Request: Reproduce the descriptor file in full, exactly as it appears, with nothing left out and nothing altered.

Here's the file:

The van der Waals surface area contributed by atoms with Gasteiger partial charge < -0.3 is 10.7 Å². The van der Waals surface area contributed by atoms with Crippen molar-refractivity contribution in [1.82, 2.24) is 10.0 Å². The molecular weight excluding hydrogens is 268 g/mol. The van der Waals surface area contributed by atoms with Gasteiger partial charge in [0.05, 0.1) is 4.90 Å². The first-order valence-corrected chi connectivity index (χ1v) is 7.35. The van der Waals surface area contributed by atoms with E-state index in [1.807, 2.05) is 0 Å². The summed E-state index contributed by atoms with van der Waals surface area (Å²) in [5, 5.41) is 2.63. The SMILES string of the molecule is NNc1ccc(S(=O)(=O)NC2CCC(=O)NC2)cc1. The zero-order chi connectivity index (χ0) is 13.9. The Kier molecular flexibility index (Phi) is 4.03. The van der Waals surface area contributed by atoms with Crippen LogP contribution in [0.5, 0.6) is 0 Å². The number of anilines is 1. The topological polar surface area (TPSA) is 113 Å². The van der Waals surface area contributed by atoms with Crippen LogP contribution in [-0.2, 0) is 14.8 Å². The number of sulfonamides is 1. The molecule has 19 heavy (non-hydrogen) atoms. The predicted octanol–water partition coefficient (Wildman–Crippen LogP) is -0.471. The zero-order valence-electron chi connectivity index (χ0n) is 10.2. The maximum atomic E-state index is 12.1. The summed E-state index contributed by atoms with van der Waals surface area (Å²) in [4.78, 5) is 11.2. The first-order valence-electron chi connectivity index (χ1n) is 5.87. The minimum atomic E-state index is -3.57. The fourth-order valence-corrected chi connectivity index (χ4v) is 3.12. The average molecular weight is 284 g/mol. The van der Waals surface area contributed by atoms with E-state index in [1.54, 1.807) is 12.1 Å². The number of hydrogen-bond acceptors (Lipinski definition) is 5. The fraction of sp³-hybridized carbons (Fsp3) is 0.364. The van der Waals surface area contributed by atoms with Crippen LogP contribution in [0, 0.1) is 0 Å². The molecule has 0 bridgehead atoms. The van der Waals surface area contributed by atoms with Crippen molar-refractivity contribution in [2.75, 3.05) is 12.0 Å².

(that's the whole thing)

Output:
The van der Waals surface area contributed by atoms with Gasteiger partial charge < -0.3 is 10.7 Å². The van der Waals surface area contributed by atoms with Crippen molar-refractivity contribution in [1.82, 2.24) is 10.0 Å². The molecular weight excluding hydrogens is 268 g/mol. The van der Waals surface area contributed by atoms with Gasteiger partial charge in [0.05, 0.1) is 4.90 Å². The first-order valence-corrected chi connectivity index (χ1v) is 7.35. The van der Waals surface area contributed by atoms with E-state index in [1.807, 2.05) is 0 Å². The summed E-state index contributed by atoms with van der Waals surface area (Å²) in [5, 5.41) is 2.63. The SMILES string of the molecule is NNc1ccc(S(=O)(=O)NC2CCC(=O)NC2)cc1. The zero-order chi connectivity index (χ0) is 13.9. The Kier molecular flexibility index (Phi) is 4.03. The van der Waals surface area contributed by atoms with Crippen LogP contribution in [0.5, 0.6) is 0 Å². The number of anilines is 1. The topological polar surface area (TPSA) is 113 Å². The van der Waals surface area contributed by atoms with Crippen LogP contribution in [-0.2, 0) is 14.8 Å². The number of sulfonamides is 1. The molecule has 19 heavy (non-hydrogen) atoms. The predicted octanol–water partition coefficient (Wildman–Crippen LogP) is -0.471. The zero-order valence-electron chi connectivity index (χ0n) is 10.2. The maximum atomic E-state index is 12.1. The summed E-state index contributed by atoms with van der Waals surface area (Å²) in [4.78, 5) is 11.2. The first-order valence-electron chi connectivity index (χ1n) is 5.87. The minimum atomic E-state index is -3.57. The fourth-order valence-corrected chi connectivity index (χ4v) is 3.12. The average molecular weight is 284 g/mol. The van der Waals surface area contributed by atoms with E-state index in [1.54, 1.807) is 12.1 Å². The number of hydrogen-bond acceptors (Lipinski definition) is 5. The fraction of sp³-hybridized carbons (Fsp3) is 0.364. The van der Waals surface area contributed by atoms with Crippen LogP contribution in [0, 0.1) is 0 Å². The molecule has 0 bridgehead atoms. The van der Waals surface area contributed by atoms with Crippen molar-refractivity contribution in [2.75, 3.05) is 12.0 Å².